Parts of the upper Midwest, USA, have been fighting floods for over a week now. Communities in North and South Dakota, Iowa, Nebraska and especially Minnesota have all suffered. Storms and torrential rainfall have left levels of several rivers, including the Mississippi and Minnesota, dangerously high and they are set to remain so for some time. The severe weather has continued and appears to moving east. Parts of Illinois, Ohio and New York have also seen flooding in the last few days.
Various politicians, including President Obama, have visited some of the affected areas. Numerous states of emergency declared and state and federal money pledged to help flood victims. Where necessary (and possible), temporary flood defences have been erected in order to help protect homes and businesses.
In the past, this simply meant piling up sandbags. And for some flood-hit areas – in the Midwest and elsewhere – there is still a heavy reliance on sandbags. For example 3 million sandbags were used by the city of Fargo during the 2009 floods. Often US local authorities will distribute sand and empty sandbags to local residents during flood threats. During the current floods in Minnesota, the city of Newport, near to the currently swollen Mississippi River, has set up sand station so that residents can make sandbags to protect their homes.
The sandbag of course has some advantages. It’s fairly cheap and simple to use. Sandbags are useful for protecting small, uneven or hard to reach places. But they can be prone to leaking, and may even collect contaminent from flood water. In particular, erecting sandbag flood defences can be slow, back-breaking work.
These days there are alternatives to labor intensive sandbags. In fact there is a wide choice of modern, innovative flood defence products available, offering flood-threatened communities an alternative.
Take, for example, the transportable flood barriers from AquaFence. Once fitted, these L-Shaped fences cleverly use the pressure of the flood water to stabilize them.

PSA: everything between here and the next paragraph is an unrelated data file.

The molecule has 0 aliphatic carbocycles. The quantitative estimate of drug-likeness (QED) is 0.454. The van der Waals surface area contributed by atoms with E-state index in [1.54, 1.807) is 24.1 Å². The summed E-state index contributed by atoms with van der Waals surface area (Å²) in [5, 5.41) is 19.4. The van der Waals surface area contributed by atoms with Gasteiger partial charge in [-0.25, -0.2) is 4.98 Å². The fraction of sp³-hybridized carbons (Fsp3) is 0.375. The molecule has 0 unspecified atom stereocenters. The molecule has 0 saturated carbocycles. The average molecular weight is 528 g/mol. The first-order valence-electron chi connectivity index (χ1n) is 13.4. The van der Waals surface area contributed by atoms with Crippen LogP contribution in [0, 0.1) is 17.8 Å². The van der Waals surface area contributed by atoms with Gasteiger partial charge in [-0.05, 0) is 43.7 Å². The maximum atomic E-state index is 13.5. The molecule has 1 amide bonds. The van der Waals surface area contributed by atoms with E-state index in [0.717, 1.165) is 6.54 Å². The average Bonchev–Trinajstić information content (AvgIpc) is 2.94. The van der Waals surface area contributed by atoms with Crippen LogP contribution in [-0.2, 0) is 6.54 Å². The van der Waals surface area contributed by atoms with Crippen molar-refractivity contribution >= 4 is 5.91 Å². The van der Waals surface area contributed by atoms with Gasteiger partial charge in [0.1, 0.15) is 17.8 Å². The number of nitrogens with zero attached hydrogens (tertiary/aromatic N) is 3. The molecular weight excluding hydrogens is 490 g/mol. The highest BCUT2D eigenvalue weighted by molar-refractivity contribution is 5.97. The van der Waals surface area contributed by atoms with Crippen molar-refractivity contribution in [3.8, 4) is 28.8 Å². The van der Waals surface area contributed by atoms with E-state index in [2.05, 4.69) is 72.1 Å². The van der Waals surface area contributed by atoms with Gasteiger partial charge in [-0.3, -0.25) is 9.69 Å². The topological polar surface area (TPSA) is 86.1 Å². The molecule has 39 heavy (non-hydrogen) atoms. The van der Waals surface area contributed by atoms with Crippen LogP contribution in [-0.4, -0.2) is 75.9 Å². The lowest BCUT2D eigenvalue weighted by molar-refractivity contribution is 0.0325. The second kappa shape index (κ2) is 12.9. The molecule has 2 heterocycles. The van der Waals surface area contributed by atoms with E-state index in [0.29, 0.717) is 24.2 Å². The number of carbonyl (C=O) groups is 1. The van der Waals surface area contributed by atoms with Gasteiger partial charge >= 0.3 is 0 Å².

About 7,000 feet of AquaFence protected areas of Fargo, North Dakota, including utilities and a hospital, from the flooding of 2011.
A team of 10 people can install about 100 meters (328 feet) of AquaFence per hour. The barrier can also include corners, making it especially well-suited to protecting buildings and spaces in urban or built up areas.
Progressive Innovations is a compay based in Minnesota, so they should know a thing or two about the current floods there. In fact their Fast-Built Levee® is currently protecting buildings in Princeton Minnesota. The 18 inch high barrier barrier was deployed there when floods threatened on May 5th 2014 and is still holding back the water now.
Fast-Built Levee® is a flood barrier that consists of specialized plastic poly tube filled with sand or clean fill soil. When deployed using their Levee Building Machines, it can install the equivalent of between 100,000 and 140,000 sandbags per day, making it perfect for wide areas. For example, Fast-Built Levee® was recently used to protect power plants and industrial facilities in Missouri.
NoFloods Barriers offer the unusual concept of fighting water with water. The barrier is an inflatable dam – essentially a large, lightweight tube that is filled with air during initial deployment. The incoming floodwater then starts to replace the air inside the tubes to create a stable barrier as well as decreasing the volume of the rising floodwater, hence “fighting water with water.” The system also means it can be deployed both preventively and curatively.
It can be deployed in sections (up to 200 metres) and continuously extended if necessary. It is also very quick to install – 4 men can deploy 1000 metres in less than 4 hours. Although this might suggest it is used for wider areas such as beaches or river banks, the structure is lightweight and flexible, and can therefore can be configured in a variety of shapes and sizes.
Above is just a small selection of new and innovative ways being used to keep flooding at bay. Although there may still be a place for the lowly sandbag in flood protection, new ideas and products are being used to very good effect in building temporary flood defences. It’s a shame that these products aren’t given more publicity and exposure.
FloodList will be running a series of articles featuring temporary flood defence products and viable alternatives to the labor intensive sandbag. Please feel free to contact us here if you have any experience of temporary flood barriers, or if you or your company offer such products. We would be very happy to hear from you.